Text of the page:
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Afghanistan: South Dakota Guard members train Afghan National Air Force firefighters on Jaws of Life 
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An Afghan National Air Force airman uses the spreader tool on the crash vehicle during vehicle extraction training exercise held here May 2, 2012. The training, facilitated by the South Dakota Army National Guard’s 451st Engineer Detachment firefighters, provided hands on training of the tools and techniques to safely remove a victim from a vehicle accident. International Security Assistance Force Regional Command North supports Afghan National Security Forces in close coordination and collaboration in providing security and disrupting insurgent activities in order to protect the Afghan population. (German Army Photo by Pvt. 1st Class Malte Kastenberg)
By Petty Officer 1st Class Christophe Laurent, ISAF Regional Command North 


CAMP MARMAL, Balkh Province, Afghanistan
– In an emergency situation, time is of the essence. With little time to react, there is no room for error. For situations requiring quick reaction, knowing what to do and when to do it is credited to proper training.

Members of the South Dakota Army National Guard’s 451st Engineer Detachment firefighters collaborated on an exercise on the proper use of vehicle extrication methods with Afghan National Air Force firefighters here May 2.

The training evolution is designed to teach the proper methods to assess a crash scene and expedite the evacuation of victims who may be in need of immediate medical care.
 
Army Sgt. 1st Class Austin Hagen, fire chief, says the information is to prepare their Afghan counterparts the best way to react in a situation where every moment counts.

“We teach them the proper way to save lives with the proper tools and techniques,” said Hagen.

By proper tools and techniques, he refers to what is commonly called the Jaws of Life. He also states, with proper training and reaction speed, the tools can safely extract a patient from a vehicle within 20 to 30 seconds, increasing the survivability rate of crash victims.

Army Sgt. Max Stoltenburg, firefighter, says the Jaws of Life is a tool used to remove a vehicle from the victim, when removing the victim from the vehicle is impractical. These utensils are designed to be portable and readily available to safely and quickly aid in the rescue techniques of firefighters.

The instruction began with a safety meeting, where Stoltenburg and Hagen both made comments regarding the day’s event. Stoltenburg stressed the importance of keeping a safe distance from any possible hazards and Hagen made the point to the students to bring any possible threat to his attention.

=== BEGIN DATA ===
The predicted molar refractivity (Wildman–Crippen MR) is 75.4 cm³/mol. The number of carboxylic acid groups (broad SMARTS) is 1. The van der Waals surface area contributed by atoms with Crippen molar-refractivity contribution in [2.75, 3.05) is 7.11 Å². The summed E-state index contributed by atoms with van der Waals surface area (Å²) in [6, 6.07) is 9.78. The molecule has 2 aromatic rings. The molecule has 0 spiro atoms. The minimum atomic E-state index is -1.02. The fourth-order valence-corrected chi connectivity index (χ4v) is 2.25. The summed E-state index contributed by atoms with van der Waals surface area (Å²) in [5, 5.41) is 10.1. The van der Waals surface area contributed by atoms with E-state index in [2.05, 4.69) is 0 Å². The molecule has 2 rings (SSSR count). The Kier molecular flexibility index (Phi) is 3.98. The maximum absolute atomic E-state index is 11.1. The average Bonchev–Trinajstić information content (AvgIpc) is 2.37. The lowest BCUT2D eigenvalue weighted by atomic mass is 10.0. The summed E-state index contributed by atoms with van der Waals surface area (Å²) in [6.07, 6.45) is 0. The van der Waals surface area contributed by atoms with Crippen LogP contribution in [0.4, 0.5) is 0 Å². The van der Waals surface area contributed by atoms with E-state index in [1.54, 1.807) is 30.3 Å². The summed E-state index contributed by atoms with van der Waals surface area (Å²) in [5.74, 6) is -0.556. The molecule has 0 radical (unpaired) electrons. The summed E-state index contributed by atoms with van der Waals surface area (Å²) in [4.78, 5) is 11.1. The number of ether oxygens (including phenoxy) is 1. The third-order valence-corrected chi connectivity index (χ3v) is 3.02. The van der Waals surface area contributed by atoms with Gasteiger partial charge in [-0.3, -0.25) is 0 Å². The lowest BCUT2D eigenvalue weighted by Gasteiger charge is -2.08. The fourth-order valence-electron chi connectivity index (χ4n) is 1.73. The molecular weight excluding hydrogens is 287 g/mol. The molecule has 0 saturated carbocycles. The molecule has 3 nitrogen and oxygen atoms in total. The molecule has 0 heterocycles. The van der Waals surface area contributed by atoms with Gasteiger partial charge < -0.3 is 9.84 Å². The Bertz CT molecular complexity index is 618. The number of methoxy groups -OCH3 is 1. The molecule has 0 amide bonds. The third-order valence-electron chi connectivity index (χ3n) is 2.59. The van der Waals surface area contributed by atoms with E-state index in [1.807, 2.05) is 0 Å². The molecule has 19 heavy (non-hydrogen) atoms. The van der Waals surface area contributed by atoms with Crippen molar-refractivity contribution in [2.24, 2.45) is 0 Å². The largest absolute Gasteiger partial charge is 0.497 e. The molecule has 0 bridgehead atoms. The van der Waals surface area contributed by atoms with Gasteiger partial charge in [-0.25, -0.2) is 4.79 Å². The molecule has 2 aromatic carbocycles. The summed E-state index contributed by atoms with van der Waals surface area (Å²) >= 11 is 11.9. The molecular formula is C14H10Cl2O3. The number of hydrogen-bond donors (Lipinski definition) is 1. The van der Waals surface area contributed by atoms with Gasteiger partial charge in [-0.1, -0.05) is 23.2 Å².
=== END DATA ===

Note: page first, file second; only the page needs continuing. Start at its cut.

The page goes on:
After the safety brief, the process began. While the students paid close attention to the explanation of the demonstration by their teachers, they seemed to become more eager to get their hands on the tools and perform the tasks as well.

The entire display covered all necessary steps to recover a victim from a crash site. From stabilizing the vehicle to the removal of the victim with the hydraulic powered tools, they successfully extracted the victim from the vehicle.

Since the 451st arrived to Camp Marmal, they have played a role in the training of their Afghan counterparts.

Army Sgt. Max Stoltenburg says through both mentorship and formal training, they have seen a level of success to a high degree of satisfaction.

“We are very proud of these men,” he said. “Their training has definitely paid off.”

The payoff is also shown through the efforts of the students when they are not being instructed.

Air Force Master Sgt. Chris Gerwick, a member of 438th Air Expeditionary Advisory Group Detachment 3, who is assigned to mentor the Afghan unit on a daily basis, says the Afghan group successfully applies these skills to real life situations.

“A month ago, this team responded and successfully extinguished a fire on their own,” Geswick said. “The training they’ve received is a direct credit to their efforts.”

The commander of the Afghan Air Force firefighting group, Maj. Said Shah, says he values the efforts the instruction has offered his unit.

“This is a benefit for us to learn how to use these tools,” Shah said. “It makes us feel good about being able to help our people when they need it and the Americans have shown us a wealth of knowledge with this training.”

Through the training, the instructors gain their own reward as they claim they are actively participating in the successful transition process, which gives them a high degree of satisfaction.

“This is a win-win for us,” Hagen said. “It’s good for them because they are learning new things and it’s good for us because we sharpen our skills when we teach. With the right training, tools and techniques in place, these guys will save the lives of their people in need.”

5/15/2012